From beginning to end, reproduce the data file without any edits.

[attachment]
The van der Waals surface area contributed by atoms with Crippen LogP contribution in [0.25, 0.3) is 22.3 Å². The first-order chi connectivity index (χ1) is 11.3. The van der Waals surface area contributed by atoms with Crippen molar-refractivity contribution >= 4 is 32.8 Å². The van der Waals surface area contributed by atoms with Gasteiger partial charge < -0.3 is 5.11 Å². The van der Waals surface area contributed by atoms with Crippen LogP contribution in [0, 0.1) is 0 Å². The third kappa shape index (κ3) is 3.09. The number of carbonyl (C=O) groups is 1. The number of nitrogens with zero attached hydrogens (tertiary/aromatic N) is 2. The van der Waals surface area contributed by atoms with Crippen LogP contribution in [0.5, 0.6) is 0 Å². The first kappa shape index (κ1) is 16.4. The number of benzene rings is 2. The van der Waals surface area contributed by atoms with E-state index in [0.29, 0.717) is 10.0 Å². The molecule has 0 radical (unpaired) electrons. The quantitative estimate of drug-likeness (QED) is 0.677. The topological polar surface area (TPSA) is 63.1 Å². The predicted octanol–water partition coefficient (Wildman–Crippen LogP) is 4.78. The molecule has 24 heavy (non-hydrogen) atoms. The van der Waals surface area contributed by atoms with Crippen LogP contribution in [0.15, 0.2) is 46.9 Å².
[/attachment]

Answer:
The van der Waals surface area contributed by atoms with Crippen LogP contribution in [0.25, 0.3) is 22.3 Å². The first-order chi connectivity index (χ1) is 11.3. The van der Waals surface area contributed by atoms with Crippen molar-refractivity contribution >= 4 is 32.8 Å². The van der Waals surface area contributed by atoms with Gasteiger partial charge < -0.3 is 5.11 Å². The van der Waals surface area contributed by atoms with Crippen LogP contribution in [0, 0.1) is 0 Å². The third kappa shape index (κ3) is 3.09. The number of carbonyl (C=O) groups is 1. The number of nitrogens with zero attached hydrogens (tertiary/aromatic N) is 2. The van der Waals surface area contributed by atoms with Crippen LogP contribution in [0.5, 0.6) is 0 Å². The first kappa shape index (κ1) is 16.4. The number of benzene rings is 2. The van der Waals surface area contributed by atoms with E-state index in [0.29, 0.717) is 10.0 Å². The molecule has 0 radical (unpaired) electrons. The quantitative estimate of drug-likeness (QED) is 0.677. The topological polar surface area (TPSA) is 63.1 Å². The predicted octanol–water partition coefficient (Wildman–Crippen LogP) is 4.78. The molecule has 24 heavy (non-hydrogen) atoms. The van der Waals surface area contributed by atoms with Crippen LogP contribution in [0.15, 0.2) is 46.9 Å².